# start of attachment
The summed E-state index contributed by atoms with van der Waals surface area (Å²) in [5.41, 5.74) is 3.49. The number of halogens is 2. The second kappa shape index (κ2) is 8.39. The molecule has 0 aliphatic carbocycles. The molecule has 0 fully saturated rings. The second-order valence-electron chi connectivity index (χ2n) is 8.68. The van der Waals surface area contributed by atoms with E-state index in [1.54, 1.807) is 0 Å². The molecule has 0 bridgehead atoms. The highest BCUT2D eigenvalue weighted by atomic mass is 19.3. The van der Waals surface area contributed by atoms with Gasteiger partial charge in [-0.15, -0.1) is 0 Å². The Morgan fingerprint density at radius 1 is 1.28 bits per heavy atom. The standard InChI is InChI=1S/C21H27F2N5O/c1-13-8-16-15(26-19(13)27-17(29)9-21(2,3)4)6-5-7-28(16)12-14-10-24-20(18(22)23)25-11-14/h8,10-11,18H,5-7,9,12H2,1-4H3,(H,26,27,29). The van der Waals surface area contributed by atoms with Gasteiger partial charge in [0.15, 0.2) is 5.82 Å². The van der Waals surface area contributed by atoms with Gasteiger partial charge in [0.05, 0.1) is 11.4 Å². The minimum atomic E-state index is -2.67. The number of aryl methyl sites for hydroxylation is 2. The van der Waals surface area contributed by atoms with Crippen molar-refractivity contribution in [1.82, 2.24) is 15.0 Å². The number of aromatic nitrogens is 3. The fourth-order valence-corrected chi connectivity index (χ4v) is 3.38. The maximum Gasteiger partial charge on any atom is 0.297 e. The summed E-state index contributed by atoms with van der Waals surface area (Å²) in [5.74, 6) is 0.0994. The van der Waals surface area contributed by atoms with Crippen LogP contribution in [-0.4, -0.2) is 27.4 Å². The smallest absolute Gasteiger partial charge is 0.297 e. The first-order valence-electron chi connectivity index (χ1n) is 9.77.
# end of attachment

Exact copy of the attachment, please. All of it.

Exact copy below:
The summed E-state index contributed by atoms with van der Waals surface area (Å²) in [5.41, 5.74) is 3.49. The number of halogens is 2. The second kappa shape index (κ2) is 8.39. The molecule has 0 aliphatic carbocycles. The molecule has 0 fully saturated rings. The second-order valence-electron chi connectivity index (χ2n) is 8.68. The van der Waals surface area contributed by atoms with E-state index in [1.54, 1.807) is 0 Å². The molecule has 0 bridgehead atoms. The highest BCUT2D eigenvalue weighted by atomic mass is 19.3. The van der Waals surface area contributed by atoms with Gasteiger partial charge in [-0.15, -0.1) is 0 Å². The Morgan fingerprint density at radius 1 is 1.28 bits per heavy atom. The standard InChI is InChI=1S/C21H27F2N5O/c1-13-8-16-15(26-19(13)27-17(29)9-21(2,3)4)6-5-7-28(16)12-14-10-24-20(18(22)23)25-11-14/h8,10-11,18H,5-7,9,12H2,1-4H3,(H,26,27,29). The van der Waals surface area contributed by atoms with Gasteiger partial charge in [0.15, 0.2) is 5.82 Å². The van der Waals surface area contributed by atoms with Gasteiger partial charge in [0.05, 0.1) is 11.4 Å². The minimum atomic E-state index is -2.67. The number of aryl methyl sites for hydroxylation is 2. The van der Waals surface area contributed by atoms with Crippen molar-refractivity contribution in [1.82, 2.24) is 15.0 Å². The number of aromatic nitrogens is 3. The fourth-order valence-corrected chi connectivity index (χ4v) is 3.38. The maximum Gasteiger partial charge on any atom is 0.297 e. The summed E-state index contributed by atoms with van der Waals surface area (Å²) in [5.74, 6) is 0.0994. The van der Waals surface area contributed by atoms with Crippen LogP contribution in [-0.4, -0.2) is 27.4 Å². The smallest absolute Gasteiger partial charge is 0.297 e. The first-order valence-electron chi connectivity index (χ1n) is 9.77.